Wick v. Murphy, 237 Minn. 447, 453, 54 N.W.2d 805, 809 (1952); accord Turner, 276 N.W.2d at 66; Beattie v. Product Design & Eng'g, 293 Minn. 139, 149, 198 N.W.2d 139, 144 (1972). A court ascertains the parties' intent by putting itself in the parties' positions at the time they formed the contract and determining what they reasonably meant to accomplish in view of the contract as a whole, its plain language, and the surrounding circumstances. Midway Ctr. Assocs., 306 Minn. at 356, 237 N.W.2d at 78. The court may also rely on extrinsic evidence to resolve an ambiguity. See Turner, 276 N.W.2d at 66 (court consulted various possible definitions to decide meaning of terms at issue).
The trial court here held that the broader definition of "handle" was warranted, because:The Court is not convinced by defendant's interpretation of the term "handle" in the context of this case. Defendant's attempt to narrowly construe the language of the noncompete provision undermines the meaning of "handle" as it applies to sales industry standards, especially with regards to positions in upper management corporate sales.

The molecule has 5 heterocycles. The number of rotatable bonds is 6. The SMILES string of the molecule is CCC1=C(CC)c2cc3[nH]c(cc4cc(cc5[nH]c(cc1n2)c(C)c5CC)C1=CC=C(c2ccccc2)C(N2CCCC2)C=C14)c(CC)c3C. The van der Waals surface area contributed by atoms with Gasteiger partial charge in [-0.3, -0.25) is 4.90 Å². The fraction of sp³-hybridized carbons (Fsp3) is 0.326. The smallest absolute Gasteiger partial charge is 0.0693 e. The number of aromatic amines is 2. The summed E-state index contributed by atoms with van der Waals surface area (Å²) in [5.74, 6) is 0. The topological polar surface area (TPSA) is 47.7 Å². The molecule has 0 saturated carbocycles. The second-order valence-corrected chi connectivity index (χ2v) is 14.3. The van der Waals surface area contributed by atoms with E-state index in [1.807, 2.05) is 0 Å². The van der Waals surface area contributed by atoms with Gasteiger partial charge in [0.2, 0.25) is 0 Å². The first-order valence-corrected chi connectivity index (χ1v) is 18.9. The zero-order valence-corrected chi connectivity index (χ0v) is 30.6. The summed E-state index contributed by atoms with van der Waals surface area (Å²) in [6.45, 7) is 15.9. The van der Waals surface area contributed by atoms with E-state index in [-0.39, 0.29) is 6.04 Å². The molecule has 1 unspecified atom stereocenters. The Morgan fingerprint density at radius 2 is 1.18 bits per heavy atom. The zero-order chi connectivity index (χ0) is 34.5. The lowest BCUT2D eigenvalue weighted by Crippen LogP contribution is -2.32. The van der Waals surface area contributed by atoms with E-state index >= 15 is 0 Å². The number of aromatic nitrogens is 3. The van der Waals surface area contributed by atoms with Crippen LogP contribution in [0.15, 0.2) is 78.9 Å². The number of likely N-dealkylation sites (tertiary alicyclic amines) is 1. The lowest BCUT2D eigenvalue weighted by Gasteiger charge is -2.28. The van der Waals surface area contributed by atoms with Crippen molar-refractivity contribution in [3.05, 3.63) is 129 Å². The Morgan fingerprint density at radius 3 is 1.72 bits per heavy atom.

We conclude that the trial court erred by applying the broader definition. First, the court was not permitted to base its decision on industry standards, because the record shows that the parties presented no evidence of the standard practices of any corporation, except Ecolab. Furthermore, the evidence pertaining to Ecolab's business practices relates to current practices. The record is not clear about when Ecolab instituted its "circle the customer" program, or whether it anticipated that Gartland would have such significant interaction with other Ecolab divisions. We note that, at the time Gartland signed the agreement, he was a territory manager in training, not the senior sales executive he was at his departure. This evidence is not helpful in ascertaining what the parties' intent was fifteen years ago, in 1980, when Ecolab and Gartland entered into the noncompete agreement.